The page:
Tom's Blog

Friday, April 6, 2012

Post-savanna burn observations

Our large savanna burn of 29 March was a major success, resulting in over 30 acres burned. The coverage was close to 100%, which is quite an improvement from our experience a few years ago. The view here, in the midst of what we call the Basin Savanna, was taken two days after the burn.

We have a definite philosophy about mop-up. We only put out smokers if they have the potential for being a hazard. Because of the large size of our burns, we have very little edge effect. When we did the 29 March burn, all of the land on all sides of the savanna had already been burned and was black. We let flaming logs that are on the ground burn up.

The photo below shows what happened to a large hickory that had toppled last winter. It caught on fire during the burn and although it rained a few hours after the burn was completed, the logs were still burning the next day. They continued to burn and in fact are still burning at this moment. The upper photo below was taken a week after the burn and lower one three days later. You can see the gradually lengthening gray ash which shows the outline of where the logs burned. In the second photo, the ash layer is about 12 feet longer.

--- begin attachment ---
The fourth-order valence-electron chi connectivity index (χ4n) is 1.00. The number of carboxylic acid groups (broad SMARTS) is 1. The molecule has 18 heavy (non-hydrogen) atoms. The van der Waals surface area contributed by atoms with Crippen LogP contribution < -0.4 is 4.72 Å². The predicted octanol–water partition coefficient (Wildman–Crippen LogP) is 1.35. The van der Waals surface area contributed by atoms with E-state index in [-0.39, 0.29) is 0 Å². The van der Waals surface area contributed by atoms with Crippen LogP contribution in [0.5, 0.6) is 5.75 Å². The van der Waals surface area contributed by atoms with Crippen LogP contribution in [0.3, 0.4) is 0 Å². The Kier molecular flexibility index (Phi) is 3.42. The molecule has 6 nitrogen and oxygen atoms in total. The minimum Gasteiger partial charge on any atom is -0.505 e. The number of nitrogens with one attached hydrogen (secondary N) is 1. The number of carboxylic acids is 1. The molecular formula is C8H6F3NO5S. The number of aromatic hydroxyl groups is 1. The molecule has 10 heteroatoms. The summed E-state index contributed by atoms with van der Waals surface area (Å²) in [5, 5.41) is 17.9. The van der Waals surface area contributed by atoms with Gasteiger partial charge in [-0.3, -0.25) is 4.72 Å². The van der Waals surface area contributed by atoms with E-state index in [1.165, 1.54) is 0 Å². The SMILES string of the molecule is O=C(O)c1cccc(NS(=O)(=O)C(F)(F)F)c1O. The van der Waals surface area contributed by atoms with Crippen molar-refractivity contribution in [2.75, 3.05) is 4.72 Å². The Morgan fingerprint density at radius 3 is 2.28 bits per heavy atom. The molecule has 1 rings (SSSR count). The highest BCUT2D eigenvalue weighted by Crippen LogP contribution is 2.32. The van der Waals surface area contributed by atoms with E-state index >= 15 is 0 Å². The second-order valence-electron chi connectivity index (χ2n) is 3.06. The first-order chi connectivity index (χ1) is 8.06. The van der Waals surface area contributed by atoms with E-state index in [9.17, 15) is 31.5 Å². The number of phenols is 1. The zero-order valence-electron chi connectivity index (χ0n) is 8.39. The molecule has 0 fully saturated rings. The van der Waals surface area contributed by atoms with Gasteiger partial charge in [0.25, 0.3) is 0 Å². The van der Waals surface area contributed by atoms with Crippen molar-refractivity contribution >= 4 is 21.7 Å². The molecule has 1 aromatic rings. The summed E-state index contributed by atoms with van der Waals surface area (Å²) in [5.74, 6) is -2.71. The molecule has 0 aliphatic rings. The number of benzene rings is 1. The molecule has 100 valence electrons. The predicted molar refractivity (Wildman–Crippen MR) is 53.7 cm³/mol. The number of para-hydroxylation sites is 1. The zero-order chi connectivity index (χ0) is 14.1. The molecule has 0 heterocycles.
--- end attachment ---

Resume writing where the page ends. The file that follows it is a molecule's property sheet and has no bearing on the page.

These logs are burning only at the end, the fire gradually eating into the log. We could easily put them out, but since they are surrounded by a vast area of black, it is preferable to let them burn.

These photos also provide a good view of the Basin Savanna. The oaks on top of the ridge are mostly burs and those lower down are whites.

How often should an oak savanna be burned? There is extensive data from the research at Cedar Creek Natural Area in Minnesota. The results indicate that frequent burns are desirable. This agrees with work done in Iowa at Timberhill Savanna, and in Wisconsin by Rich Henderson.

Mark Leach, who has done extensive research on the ecology of Wisconsin savannas, states what he calls "the four essential ingredients for restoring a degraded oak savanna:

"1. Decrease the abundance of non-oak trees and shrubs (and get more light to the groundlayer). I call this restoring the vertical structure.

2. Control or eliminate pest plants.

3. Burn annually, at least for five to 10 years, and then burn as needed on an irregular pattern.

4. Add species, if and where needed."

At Pleasant Valley Conservancy, because of our long legacy of buckthorn and other invasive shrubs, we plan to burn annually into the foreseeable future.


Post a Comment

Subscribe to Post Comments [Atom]

<< Home